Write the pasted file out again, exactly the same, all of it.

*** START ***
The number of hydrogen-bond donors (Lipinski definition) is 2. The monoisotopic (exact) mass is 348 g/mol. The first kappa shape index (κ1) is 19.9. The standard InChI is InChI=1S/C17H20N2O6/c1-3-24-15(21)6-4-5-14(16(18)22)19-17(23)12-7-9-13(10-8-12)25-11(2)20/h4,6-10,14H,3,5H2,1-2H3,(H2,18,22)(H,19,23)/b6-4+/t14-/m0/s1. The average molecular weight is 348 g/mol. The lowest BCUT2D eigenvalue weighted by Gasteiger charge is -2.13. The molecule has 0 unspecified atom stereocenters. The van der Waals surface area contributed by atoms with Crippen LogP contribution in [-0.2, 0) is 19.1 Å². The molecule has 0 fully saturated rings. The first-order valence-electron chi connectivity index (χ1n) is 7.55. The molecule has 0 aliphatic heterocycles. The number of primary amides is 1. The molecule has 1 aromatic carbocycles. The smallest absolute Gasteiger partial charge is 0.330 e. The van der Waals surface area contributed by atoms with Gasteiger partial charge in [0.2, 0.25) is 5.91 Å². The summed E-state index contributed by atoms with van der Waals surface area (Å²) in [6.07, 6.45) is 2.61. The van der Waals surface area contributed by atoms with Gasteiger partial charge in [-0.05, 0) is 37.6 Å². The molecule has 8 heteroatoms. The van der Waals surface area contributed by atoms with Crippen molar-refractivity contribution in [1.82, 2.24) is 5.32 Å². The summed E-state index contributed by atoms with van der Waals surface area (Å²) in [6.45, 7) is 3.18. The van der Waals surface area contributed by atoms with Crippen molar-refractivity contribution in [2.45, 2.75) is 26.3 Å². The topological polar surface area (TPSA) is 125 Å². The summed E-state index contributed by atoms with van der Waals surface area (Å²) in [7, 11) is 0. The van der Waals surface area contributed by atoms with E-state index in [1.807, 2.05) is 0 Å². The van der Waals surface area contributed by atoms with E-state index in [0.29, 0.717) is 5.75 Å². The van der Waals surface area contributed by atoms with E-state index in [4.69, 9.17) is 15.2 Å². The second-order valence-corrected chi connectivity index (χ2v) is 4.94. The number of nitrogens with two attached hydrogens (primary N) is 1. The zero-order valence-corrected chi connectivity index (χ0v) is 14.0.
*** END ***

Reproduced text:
The number of hydrogen-bond donors (Lipinski definition) is 2. The monoisotopic (exact) mass is 348 g/mol. The first kappa shape index (κ1) is 19.9. The standard InChI is InChI=1S/C17H20N2O6/c1-3-24-15(21)6-4-5-14(16(18)22)19-17(23)12-7-9-13(10-8-12)25-11(2)20/h4,6-10,14H,3,5H2,1-2H3,(H2,18,22)(H,19,23)/b6-4+/t14-/m0/s1. The average molecular weight is 348 g/mol. The lowest BCUT2D eigenvalue weighted by Gasteiger charge is -2.13. The molecule has 0 unspecified atom stereocenters. The van der Waals surface area contributed by atoms with Crippen LogP contribution in [-0.2, 0) is 19.1 Å². The molecule has 0 fully saturated rings. The first-order valence-electron chi connectivity index (χ1n) is 7.55. The molecule has 0 aliphatic heterocycles. The number of primary amides is 1. The molecule has 1 aromatic carbocycles. The smallest absolute Gasteiger partial charge is 0.330 e. The van der Waals surface area contributed by atoms with Gasteiger partial charge in [0.2, 0.25) is 5.91 Å². The summed E-state index contributed by atoms with van der Waals surface area (Å²) in [6.07, 6.45) is 2.61. The van der Waals surface area contributed by atoms with Gasteiger partial charge in [-0.05, 0) is 37.6 Å². The molecule has 8 heteroatoms. The van der Waals surface area contributed by atoms with Crippen molar-refractivity contribution in [1.82, 2.24) is 5.32 Å². The summed E-state index contributed by atoms with van der Waals surface area (Å²) in [6.45, 7) is 3.18. The van der Waals surface area contributed by atoms with Crippen molar-refractivity contribution in [2.45, 2.75) is 26.3 Å². The topological polar surface area (TPSA) is 125 Å². The summed E-state index contributed by atoms with van der Waals surface area (Å²) in [7, 11) is 0. The van der Waals surface area contributed by atoms with E-state index in [1.807, 2.05) is 0 Å². The van der Waals surface area contributed by atoms with E-state index in [0.29, 0.717) is 5.75 Å². The van der Waals surface area contributed by atoms with E-state index in [4.69, 9.17) is 15.2 Å². The second-order valence-corrected chi connectivity index (χ2v) is 4.94. The number of nitrogens with two attached hydrogens (primary N) is 1. The zero-order valence-corrected chi connectivity index (χ0v) is 14.0.